Changes to probate grants are to be digitalised.
The UK’s Courts and Tribunals Service (HMCTS) has this month introduced digital amendments to probate grants. From 8th August, the probate service has been allowed to amend any errors in probate grants digitally.
Whereas the ‘old style’ of amendments (pen and ink) will continue to be valid, this news highlights the continuing modernisation of the legal sector. This follows news earlier this year about the potential for ‘Smart Contracts’ to be introduced – something we have expressed concerns about.
However, in the case of amendments to probate grants, digitalisation seems to be beneficial on the whole.
When considering changes to probate grants, there are benefits to digitalisation. Here’s why this news is inherently positive.
Whereas handwriting can easily be misinterpreted, or ambiguous, digital changes are clear and unambiguous. This means there is no room for confusion or misunderstanding, and that the correct information is passed on. This serves to speed up the entire process…
It’s important to consider that the process of receiving probate grants can be fairly lengthy and drawn out – depending on the individual application. Any efficiencies or time-saving methods will help to speed up the entire process. Furthermore, the granting of probate can represent a key milestone in the grieving process; it can help add a sense of closure after the death of a loved one.
Digital changes to probate update the master copy instantly; this means there is no need for handwritten changes to be manually updated. It also ensures the accuracy of the information held on record; it minimises the opportunity for ‘conflicting copies’.
Whilst it is difficult to view the digitalisation of this aspect of the process of probate grants as anything other than positive, it is important to treat all new technological processes with caution – especially in the legal sector.
Whereas technology can be highly-effective in making positive changes to the legal sector, it is important to note that not all areas of the legal profession are suited to digitalisation. Here are some of the potential problems associated with the introduction of new technology.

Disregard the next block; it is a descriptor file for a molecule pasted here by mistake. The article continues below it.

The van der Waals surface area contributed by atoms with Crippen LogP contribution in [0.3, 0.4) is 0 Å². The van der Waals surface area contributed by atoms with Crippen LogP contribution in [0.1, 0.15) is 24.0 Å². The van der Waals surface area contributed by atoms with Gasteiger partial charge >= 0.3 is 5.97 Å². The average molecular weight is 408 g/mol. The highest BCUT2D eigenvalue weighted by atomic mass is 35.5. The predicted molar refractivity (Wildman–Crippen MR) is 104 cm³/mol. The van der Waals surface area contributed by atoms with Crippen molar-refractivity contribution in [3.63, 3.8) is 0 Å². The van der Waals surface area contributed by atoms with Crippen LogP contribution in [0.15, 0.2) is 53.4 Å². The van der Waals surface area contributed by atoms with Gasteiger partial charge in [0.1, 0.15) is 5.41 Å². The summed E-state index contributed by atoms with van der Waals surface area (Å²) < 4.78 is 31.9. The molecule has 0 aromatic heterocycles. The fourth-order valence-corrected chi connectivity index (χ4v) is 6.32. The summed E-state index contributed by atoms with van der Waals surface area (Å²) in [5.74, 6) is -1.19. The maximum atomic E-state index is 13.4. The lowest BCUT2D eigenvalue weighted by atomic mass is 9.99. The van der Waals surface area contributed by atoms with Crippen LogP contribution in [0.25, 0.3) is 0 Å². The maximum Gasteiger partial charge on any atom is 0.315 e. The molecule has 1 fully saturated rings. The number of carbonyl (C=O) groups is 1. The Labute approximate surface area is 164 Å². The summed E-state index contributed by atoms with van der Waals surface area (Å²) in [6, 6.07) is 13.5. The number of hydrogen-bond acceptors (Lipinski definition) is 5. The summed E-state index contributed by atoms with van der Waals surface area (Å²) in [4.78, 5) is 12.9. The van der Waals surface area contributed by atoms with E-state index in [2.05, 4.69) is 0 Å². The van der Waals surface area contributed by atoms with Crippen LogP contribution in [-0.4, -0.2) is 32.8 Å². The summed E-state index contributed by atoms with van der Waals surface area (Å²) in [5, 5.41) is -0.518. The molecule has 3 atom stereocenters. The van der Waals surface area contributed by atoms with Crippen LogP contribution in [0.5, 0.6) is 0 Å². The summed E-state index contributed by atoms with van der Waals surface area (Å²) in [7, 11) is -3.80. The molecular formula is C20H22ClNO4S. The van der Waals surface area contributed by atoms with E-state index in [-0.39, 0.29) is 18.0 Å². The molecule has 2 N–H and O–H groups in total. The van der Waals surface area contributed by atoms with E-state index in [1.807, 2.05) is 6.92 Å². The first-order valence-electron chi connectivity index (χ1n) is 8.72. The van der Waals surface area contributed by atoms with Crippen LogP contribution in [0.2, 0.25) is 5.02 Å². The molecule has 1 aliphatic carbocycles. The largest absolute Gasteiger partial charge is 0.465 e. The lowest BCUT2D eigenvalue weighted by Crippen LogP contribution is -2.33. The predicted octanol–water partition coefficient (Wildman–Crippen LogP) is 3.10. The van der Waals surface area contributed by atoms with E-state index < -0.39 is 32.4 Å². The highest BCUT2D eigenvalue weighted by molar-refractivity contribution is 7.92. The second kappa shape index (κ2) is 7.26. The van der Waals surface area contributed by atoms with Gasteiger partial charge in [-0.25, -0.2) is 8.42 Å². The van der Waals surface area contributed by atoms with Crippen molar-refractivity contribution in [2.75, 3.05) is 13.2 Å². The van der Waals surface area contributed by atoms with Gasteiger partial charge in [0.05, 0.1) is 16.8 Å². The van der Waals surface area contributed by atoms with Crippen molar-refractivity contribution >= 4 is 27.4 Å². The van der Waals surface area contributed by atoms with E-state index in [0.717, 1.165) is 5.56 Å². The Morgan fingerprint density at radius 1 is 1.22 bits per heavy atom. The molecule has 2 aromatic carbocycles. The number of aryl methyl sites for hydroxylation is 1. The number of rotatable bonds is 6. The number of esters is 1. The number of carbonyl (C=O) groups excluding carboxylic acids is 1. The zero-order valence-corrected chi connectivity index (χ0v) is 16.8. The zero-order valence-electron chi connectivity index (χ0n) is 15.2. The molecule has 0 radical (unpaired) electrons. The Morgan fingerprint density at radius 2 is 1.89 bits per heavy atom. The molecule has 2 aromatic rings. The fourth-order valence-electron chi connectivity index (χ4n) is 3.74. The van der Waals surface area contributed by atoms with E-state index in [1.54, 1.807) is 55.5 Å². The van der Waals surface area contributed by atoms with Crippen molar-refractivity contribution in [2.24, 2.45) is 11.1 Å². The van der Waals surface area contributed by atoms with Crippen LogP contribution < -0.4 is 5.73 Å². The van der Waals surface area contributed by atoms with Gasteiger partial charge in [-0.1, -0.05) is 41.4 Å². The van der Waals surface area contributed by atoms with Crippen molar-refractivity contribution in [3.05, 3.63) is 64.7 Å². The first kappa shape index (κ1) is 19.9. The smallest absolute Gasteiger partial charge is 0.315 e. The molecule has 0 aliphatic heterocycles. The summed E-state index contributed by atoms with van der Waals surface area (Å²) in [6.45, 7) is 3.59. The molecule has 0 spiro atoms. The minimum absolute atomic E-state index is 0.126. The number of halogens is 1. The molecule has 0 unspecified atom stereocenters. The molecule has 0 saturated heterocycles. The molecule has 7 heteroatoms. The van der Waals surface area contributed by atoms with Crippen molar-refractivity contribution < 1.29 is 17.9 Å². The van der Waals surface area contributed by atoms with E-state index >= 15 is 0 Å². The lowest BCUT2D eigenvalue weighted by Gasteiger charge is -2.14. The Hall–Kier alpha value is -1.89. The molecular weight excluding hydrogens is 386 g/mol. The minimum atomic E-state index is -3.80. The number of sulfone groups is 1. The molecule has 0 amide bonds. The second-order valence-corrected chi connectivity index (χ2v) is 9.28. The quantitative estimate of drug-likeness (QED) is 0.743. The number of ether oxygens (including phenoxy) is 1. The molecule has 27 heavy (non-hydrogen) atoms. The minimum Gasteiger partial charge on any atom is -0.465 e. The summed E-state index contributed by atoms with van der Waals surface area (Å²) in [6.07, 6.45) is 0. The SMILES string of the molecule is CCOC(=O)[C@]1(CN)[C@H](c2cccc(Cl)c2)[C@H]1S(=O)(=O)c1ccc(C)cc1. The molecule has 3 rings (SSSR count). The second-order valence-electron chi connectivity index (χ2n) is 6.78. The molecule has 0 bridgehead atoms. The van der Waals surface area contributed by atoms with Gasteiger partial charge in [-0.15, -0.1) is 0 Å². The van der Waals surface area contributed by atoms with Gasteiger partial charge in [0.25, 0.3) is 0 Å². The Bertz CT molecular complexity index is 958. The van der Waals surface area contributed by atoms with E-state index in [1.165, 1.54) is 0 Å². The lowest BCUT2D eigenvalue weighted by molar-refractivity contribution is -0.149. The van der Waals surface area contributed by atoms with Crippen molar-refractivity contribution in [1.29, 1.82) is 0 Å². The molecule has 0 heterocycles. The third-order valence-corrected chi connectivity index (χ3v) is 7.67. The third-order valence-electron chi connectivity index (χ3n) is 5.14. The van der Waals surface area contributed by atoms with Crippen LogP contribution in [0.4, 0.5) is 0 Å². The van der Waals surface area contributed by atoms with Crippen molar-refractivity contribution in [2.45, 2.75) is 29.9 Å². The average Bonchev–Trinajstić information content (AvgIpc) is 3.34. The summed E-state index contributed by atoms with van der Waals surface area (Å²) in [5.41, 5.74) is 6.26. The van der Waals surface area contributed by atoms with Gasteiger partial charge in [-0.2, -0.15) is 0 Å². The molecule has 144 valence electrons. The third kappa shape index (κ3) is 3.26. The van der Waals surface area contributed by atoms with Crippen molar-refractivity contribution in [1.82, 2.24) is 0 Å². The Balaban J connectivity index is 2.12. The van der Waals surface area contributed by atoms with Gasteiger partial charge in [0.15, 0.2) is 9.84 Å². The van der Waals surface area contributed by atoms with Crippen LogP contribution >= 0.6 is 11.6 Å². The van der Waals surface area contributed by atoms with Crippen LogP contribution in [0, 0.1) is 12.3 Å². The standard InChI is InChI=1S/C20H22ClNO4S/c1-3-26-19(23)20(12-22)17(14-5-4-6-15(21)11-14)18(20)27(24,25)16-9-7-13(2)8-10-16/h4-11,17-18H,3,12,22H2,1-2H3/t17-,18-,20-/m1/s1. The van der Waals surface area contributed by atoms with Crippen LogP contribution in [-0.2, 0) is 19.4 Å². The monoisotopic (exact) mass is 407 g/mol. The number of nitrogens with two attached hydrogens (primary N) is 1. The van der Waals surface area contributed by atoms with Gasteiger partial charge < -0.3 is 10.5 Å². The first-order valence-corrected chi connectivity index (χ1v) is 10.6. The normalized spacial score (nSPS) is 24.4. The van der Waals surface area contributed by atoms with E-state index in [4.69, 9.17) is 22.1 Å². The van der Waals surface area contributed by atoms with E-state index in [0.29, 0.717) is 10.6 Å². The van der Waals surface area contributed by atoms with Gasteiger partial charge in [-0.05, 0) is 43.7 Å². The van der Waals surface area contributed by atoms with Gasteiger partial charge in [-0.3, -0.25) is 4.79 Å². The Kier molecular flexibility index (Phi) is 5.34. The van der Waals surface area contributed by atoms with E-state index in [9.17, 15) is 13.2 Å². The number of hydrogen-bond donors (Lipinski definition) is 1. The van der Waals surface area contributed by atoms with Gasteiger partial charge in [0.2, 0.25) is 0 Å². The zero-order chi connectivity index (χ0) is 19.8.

Digitalisation may dilute or damage some aspects of the profession. Traditional working practises sometimes cannot be improved upon.
Training is often required when new technology is introduced, and implementation is not always smooth. This can potentially lead to a poor customer experience, and slow down the legal process.
Whilst the introduction of ‘E-Signatures’ is a viable solution in many industries, there is often a statutory requirement for a person to physically sign a document in the legal profession.
Full digitalisation of a process takes hard copies out of the equation. Not everybody feels comfortable using technology. Indeed many people simply do not have the resources to access documents digitally.
Digitalisation may sometimes deliver certain efficiencies and benefits. However, in-person meetings alongside the use of physical documents allow for a more personal and reassuring service.
There is a place for technology in the legal sector. However, digitalisation of some aspects of the profession could be damaging to the customer experience. Therefore any implementation of technology must be done in response to professional feedback, and in a careful and considered manner.
At A M Davies, we are proud to deliver a personal service to our clients. This means being flexible to your needs and wishes. Many of our clients come to use at a difficult time in their lives; we therefore bring a sensitive and knowledgable approach to make the process as comfortable as possible. As part of our service, we regularly meet our clients in their own home and offer evening visits to suit your needs. We communicate effectively with all of our clients to ensure they are well-informed throughout the process.